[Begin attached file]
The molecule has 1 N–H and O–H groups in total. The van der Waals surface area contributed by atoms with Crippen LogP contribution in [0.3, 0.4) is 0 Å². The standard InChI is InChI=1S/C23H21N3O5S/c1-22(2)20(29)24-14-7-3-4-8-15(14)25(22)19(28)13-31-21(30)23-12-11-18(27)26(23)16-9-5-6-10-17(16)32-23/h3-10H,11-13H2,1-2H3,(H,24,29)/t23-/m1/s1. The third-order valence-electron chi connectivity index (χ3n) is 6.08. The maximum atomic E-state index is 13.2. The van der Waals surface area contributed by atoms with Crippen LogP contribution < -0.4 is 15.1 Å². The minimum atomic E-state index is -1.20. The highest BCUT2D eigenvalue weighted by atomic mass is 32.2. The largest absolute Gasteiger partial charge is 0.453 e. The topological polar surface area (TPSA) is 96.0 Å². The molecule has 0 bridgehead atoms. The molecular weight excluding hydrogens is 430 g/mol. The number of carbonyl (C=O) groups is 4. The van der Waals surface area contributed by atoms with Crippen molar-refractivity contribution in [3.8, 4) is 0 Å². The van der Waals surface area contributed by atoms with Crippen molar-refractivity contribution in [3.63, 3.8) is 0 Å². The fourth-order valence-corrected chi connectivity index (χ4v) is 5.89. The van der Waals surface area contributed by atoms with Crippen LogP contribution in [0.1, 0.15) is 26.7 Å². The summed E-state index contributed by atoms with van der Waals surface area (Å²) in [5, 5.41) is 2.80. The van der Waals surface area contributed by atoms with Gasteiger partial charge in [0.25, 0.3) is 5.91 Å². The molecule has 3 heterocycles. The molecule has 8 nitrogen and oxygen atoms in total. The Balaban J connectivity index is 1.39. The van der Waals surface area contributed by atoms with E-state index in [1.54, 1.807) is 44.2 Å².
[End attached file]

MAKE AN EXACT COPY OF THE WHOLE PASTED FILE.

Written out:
The molecule has 1 N–H and O–H groups in total. The van der Waals surface area contributed by atoms with Crippen LogP contribution in [0.3, 0.4) is 0 Å². The standard InChI is InChI=1S/C23H21N3O5S/c1-22(2)20(29)24-14-7-3-4-8-15(14)25(22)19(28)13-31-21(30)23-12-11-18(27)26(23)16-9-5-6-10-17(16)32-23/h3-10H,11-13H2,1-2H3,(H,24,29)/t23-/m1/s1. The third-order valence-electron chi connectivity index (χ3n) is 6.08. The maximum atomic E-state index is 13.2. The van der Waals surface area contributed by atoms with Crippen LogP contribution < -0.4 is 15.1 Å². The minimum atomic E-state index is -1.20. The highest BCUT2D eigenvalue weighted by atomic mass is 32.2. The largest absolute Gasteiger partial charge is 0.453 e. The topological polar surface area (TPSA) is 96.0 Å². The molecule has 0 bridgehead atoms. The molecular weight excluding hydrogens is 430 g/mol. The number of carbonyl (C=O) groups is 4. The van der Waals surface area contributed by atoms with Crippen molar-refractivity contribution in [3.8, 4) is 0 Å². The van der Waals surface area contributed by atoms with Crippen molar-refractivity contribution in [3.63, 3.8) is 0 Å². The fourth-order valence-corrected chi connectivity index (χ4v) is 5.89. The van der Waals surface area contributed by atoms with Crippen LogP contribution in [0.1, 0.15) is 26.7 Å². The summed E-state index contributed by atoms with van der Waals surface area (Å²) in [5, 5.41) is 2.80. The van der Waals surface area contributed by atoms with Gasteiger partial charge in [0.25, 0.3) is 5.91 Å². The molecule has 3 heterocycles. The molecule has 8 nitrogen and oxygen atoms in total. The Balaban J connectivity index is 1.39. The van der Waals surface area contributed by atoms with E-state index in [1.54, 1.807) is 44.2 Å².